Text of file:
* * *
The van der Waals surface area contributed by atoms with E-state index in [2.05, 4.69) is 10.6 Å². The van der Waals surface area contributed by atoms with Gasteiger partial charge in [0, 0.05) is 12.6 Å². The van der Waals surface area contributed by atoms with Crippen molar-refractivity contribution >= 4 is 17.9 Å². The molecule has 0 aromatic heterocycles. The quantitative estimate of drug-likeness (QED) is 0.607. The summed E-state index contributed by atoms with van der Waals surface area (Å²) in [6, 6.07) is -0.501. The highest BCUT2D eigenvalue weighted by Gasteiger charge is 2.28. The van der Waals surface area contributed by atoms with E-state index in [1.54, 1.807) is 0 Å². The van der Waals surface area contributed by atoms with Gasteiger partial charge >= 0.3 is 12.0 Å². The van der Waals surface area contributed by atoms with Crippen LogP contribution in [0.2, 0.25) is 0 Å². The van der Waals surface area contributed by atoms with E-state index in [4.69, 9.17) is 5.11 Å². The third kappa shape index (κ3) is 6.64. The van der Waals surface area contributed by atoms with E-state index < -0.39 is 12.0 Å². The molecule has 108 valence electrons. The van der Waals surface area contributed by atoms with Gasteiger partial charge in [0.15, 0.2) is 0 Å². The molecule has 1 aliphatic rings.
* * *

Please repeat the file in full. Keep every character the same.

The van der Waals surface area contributed by atoms with E-state index in [2.05, 4.69) is 10.6 Å². The van der Waals surface area contributed by atoms with Gasteiger partial charge in [0, 0.05) is 12.6 Å². The van der Waals surface area contributed by atoms with Crippen molar-refractivity contribution >= 4 is 17.9 Å². The molecule has 0 aromatic heterocycles. The quantitative estimate of drug-likeness (QED) is 0.607. The summed E-state index contributed by atoms with van der Waals surface area (Å²) in [6, 6.07) is -0.501. The highest BCUT2D eigenvalue weighted by Gasteiger charge is 2.28. The van der Waals surface area contributed by atoms with E-state index in [1.54, 1.807) is 0 Å². The van der Waals surface area contributed by atoms with Gasteiger partial charge >= 0.3 is 12.0 Å². The van der Waals surface area contributed by atoms with Crippen LogP contribution in [0.2, 0.25) is 0 Å². The van der Waals surface area contributed by atoms with E-state index in [4.69, 9.17) is 5.11 Å². The third kappa shape index (κ3) is 6.64. The van der Waals surface area contributed by atoms with E-state index < -0.39 is 12.0 Å². The molecule has 108 valence electrons. The van der Waals surface area contributed by atoms with Gasteiger partial charge in [0.15, 0.2) is 0 Å². The molecule has 1 aliphatic rings.